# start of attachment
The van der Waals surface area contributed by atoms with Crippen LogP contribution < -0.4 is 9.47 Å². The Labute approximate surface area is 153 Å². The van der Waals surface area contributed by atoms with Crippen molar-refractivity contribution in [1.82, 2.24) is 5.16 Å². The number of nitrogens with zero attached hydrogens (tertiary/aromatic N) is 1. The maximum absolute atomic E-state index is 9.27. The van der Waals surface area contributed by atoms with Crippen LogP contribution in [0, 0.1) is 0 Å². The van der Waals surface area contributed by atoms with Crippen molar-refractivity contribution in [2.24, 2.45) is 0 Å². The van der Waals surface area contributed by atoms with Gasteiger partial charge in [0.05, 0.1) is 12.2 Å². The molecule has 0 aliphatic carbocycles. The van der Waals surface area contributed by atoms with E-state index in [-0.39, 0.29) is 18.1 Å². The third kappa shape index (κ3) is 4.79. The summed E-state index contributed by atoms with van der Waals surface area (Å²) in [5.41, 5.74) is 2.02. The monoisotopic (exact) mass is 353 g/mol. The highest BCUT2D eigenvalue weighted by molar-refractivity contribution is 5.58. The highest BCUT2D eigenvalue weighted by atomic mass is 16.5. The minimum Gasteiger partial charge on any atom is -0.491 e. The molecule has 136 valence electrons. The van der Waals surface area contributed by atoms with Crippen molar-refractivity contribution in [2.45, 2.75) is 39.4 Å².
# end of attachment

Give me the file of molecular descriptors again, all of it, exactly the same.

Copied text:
The van der Waals surface area contributed by atoms with Crippen LogP contribution < -0.4 is 9.47 Å². The Labute approximate surface area is 153 Å². The van der Waals surface area contributed by atoms with Crippen molar-refractivity contribution in [1.82, 2.24) is 5.16 Å². The number of nitrogens with zero attached hydrogens (tertiary/aromatic N) is 1. The maximum absolute atomic E-state index is 9.27. The van der Waals surface area contributed by atoms with Crippen LogP contribution in [0, 0.1) is 0 Å². The van der Waals surface area contributed by atoms with Crippen molar-refractivity contribution in [2.24, 2.45) is 0 Å². The van der Waals surface area contributed by atoms with Gasteiger partial charge in [0.05, 0.1) is 12.2 Å². The molecule has 0 aliphatic carbocycles. The van der Waals surface area contributed by atoms with E-state index in [-0.39, 0.29) is 18.1 Å². The third kappa shape index (κ3) is 4.79. The summed E-state index contributed by atoms with van der Waals surface area (Å²) in [5.41, 5.74) is 2.02. The monoisotopic (exact) mass is 353 g/mol. The highest BCUT2D eigenvalue weighted by molar-refractivity contribution is 5.58. The highest BCUT2D eigenvalue weighted by atomic mass is 16.5. The minimum Gasteiger partial charge on any atom is -0.491 e. The molecule has 136 valence electrons. The van der Waals surface area contributed by atoms with Crippen molar-refractivity contribution in [2.45, 2.75) is 39.4 Å².